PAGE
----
On a very hot day, we looked for the shade at The Conquil, a mix of woodland/park and tree climbing. I was positively surprised actually when we discovered the real-size dinosaurs spread across the woods. Great entertainment for the kids. Can you spot my little boy on the dinosaur’s tail on this picture?!
There are also troglodyte caves you can check out, imagining people living them. It’s pretty simple but for an afternoon with the kids, it does a good job.

Real-size dinosaur with child on tail at The Conquil, Dordogne, France

We spent the evening in Sarlat - the city has been renovated so the centre looks stunning in the summer light. And it’s so lively and buzzing.

My son had a funny encounter with a mime artist on the market square. After dinner, we just hung around the pedestrian city centre. My son totally lit up listening to street artists singing, playing music, acting... I felt emotional looking at his mesmerised face, to be honest. There’s something so precious in a child experiencing something new fully and genuinely.  We probably stayed until 10pm and I would have stayed longer as it was way past my son’s bedtime. I felt nostalgic as the whole atmosphere reminded me of the warm summers of my childhood… 

The following day we visited La Roque-Gageac, a beautiful village by the Dordogne river. We jumped on a ‘gabarre’, an 18th-century boat that used to carry food, including salt. A guide tells you some history about the boat, the village and the castles nearby. My boy was a bit bored at the end but he was only 3, that’s only fair.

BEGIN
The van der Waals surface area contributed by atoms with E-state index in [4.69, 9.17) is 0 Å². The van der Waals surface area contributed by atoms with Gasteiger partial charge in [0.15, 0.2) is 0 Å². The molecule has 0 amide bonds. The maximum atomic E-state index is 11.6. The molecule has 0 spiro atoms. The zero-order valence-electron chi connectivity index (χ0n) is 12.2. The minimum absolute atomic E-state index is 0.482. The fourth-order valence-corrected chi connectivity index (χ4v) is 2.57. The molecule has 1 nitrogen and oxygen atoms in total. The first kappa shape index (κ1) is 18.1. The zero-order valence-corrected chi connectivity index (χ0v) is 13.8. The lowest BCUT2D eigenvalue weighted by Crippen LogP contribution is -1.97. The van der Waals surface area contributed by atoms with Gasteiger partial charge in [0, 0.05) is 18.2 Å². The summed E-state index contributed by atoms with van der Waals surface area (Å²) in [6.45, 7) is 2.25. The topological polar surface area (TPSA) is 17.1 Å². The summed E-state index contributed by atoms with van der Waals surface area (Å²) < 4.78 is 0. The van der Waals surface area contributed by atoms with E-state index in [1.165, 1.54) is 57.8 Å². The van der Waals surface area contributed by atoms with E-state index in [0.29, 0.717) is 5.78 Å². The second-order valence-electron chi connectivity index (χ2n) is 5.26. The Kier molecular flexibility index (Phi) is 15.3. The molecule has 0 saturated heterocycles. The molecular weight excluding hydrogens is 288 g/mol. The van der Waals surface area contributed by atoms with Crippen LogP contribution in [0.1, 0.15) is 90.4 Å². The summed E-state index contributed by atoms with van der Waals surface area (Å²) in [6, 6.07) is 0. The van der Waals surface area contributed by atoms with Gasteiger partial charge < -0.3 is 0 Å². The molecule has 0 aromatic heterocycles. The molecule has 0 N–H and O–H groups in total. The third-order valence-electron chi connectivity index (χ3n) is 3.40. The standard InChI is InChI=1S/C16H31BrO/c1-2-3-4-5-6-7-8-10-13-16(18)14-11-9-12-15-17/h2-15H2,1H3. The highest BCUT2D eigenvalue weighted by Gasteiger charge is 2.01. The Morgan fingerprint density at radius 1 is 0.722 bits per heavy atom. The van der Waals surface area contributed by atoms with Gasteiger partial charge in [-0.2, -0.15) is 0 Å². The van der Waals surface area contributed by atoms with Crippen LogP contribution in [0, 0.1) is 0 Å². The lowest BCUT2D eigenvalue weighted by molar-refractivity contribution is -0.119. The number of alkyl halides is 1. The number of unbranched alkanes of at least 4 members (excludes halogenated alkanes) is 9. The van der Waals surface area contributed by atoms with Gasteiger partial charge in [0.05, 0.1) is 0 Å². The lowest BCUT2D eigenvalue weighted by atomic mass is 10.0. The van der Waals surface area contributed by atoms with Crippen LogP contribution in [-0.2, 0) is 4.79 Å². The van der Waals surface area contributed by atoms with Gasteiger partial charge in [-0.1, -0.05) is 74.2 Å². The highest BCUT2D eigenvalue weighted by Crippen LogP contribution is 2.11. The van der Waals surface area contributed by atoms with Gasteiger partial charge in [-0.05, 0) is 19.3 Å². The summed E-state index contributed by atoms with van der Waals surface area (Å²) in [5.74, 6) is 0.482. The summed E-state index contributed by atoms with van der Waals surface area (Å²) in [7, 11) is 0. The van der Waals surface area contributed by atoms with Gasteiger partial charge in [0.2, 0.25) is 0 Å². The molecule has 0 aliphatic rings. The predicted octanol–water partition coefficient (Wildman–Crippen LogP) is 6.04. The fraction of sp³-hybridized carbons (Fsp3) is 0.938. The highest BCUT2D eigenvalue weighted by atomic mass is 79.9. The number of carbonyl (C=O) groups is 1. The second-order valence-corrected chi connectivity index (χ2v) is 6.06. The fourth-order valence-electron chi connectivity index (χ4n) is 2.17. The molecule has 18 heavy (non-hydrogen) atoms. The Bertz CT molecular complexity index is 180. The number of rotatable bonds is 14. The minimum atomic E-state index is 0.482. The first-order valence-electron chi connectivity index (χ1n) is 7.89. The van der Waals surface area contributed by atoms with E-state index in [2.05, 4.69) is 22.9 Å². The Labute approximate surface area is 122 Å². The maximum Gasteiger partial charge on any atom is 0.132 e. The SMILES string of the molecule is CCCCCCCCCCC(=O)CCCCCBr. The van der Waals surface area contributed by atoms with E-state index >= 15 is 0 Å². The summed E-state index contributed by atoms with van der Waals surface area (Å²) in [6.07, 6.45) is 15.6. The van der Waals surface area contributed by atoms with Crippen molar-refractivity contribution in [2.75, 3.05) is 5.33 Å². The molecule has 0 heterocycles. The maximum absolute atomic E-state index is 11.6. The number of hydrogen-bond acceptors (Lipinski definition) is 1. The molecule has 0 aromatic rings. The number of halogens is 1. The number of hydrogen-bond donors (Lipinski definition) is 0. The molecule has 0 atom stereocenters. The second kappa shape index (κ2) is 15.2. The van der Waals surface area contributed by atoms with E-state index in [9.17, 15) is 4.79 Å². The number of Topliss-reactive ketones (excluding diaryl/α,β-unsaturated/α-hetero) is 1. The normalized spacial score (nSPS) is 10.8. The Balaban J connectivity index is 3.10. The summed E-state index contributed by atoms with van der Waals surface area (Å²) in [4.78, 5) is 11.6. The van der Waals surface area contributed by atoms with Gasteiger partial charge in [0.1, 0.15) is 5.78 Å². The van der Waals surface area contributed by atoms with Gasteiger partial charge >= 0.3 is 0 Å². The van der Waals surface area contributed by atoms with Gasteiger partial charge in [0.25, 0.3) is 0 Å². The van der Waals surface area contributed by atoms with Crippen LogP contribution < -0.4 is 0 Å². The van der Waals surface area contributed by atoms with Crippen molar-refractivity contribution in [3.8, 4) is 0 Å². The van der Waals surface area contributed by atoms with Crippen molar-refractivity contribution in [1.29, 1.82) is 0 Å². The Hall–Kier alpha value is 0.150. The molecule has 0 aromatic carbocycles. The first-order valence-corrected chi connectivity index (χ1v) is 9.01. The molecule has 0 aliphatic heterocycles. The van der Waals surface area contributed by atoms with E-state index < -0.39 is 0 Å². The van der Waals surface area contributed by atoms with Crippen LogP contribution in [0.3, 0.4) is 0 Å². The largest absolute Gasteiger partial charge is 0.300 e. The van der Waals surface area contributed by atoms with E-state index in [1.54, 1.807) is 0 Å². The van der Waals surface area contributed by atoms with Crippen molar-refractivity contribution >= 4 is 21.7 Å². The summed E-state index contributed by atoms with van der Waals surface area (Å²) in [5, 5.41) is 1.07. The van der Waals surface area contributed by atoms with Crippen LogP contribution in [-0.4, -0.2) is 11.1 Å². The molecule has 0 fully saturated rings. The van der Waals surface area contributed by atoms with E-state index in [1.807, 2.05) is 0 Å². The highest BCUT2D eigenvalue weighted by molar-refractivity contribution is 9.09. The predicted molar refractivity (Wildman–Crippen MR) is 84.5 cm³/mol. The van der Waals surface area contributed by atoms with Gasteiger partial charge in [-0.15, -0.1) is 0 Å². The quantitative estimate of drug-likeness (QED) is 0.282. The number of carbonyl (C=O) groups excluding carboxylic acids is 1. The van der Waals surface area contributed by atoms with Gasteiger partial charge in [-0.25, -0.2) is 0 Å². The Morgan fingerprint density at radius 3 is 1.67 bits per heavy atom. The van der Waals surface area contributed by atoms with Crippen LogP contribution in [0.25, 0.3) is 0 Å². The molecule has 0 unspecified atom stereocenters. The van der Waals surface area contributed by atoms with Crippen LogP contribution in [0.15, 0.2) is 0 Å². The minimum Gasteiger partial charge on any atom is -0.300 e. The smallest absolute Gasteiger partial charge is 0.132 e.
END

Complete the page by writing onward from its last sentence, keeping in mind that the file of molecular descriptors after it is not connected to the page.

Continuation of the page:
You’ll be impressed by the hundreds of canoes on the river in the summer. It’s insane! And apparently, the Dordogne river is the 2nd busiest river for canoes in France. It was a shame our son was too young to go canoeing (minimum 5 years old) but instead we went for a dip in the river. Mind the current, it’s a bit strong. My son loved ‘swimming’ underwater and being caught by his dad. I won’t lie, I was a bit anxious seeing him being carried away by the current (he does’t know how to swim!) but he was loving it and was so proud of himself.

We visited Domme, another place classified as one of the most beautiful villages of France. It’s perched on a cliff overhanging the Dordogne valley.


Views over the Dordogne river

Taking your breath away

Once you’re there, jump on the train with the kids and get a bit of history (a very brief summary), watch the beautiful views, walk around the narrow streets to check out the souvenir shops, get an ice cream and go on the merry-go-round. There’s more to do but with a toddler, that’s plenty already. 

We went to the le Parc Le Bournat, a place where was recreated the old games and fun fair attractions of the early 1900s. Great for the kids. Some queuing but pretty big so there’s enough to keep everyone busy for several hours.

Another great spot for a river dip is Limeuil, also named one of the ‘prettiest villages in France’. That’s where the rivers Dordogne and Vezere meet. We walked up the village for stunning views. I couldn’t get enough of the steep narrow streets full of continental charm.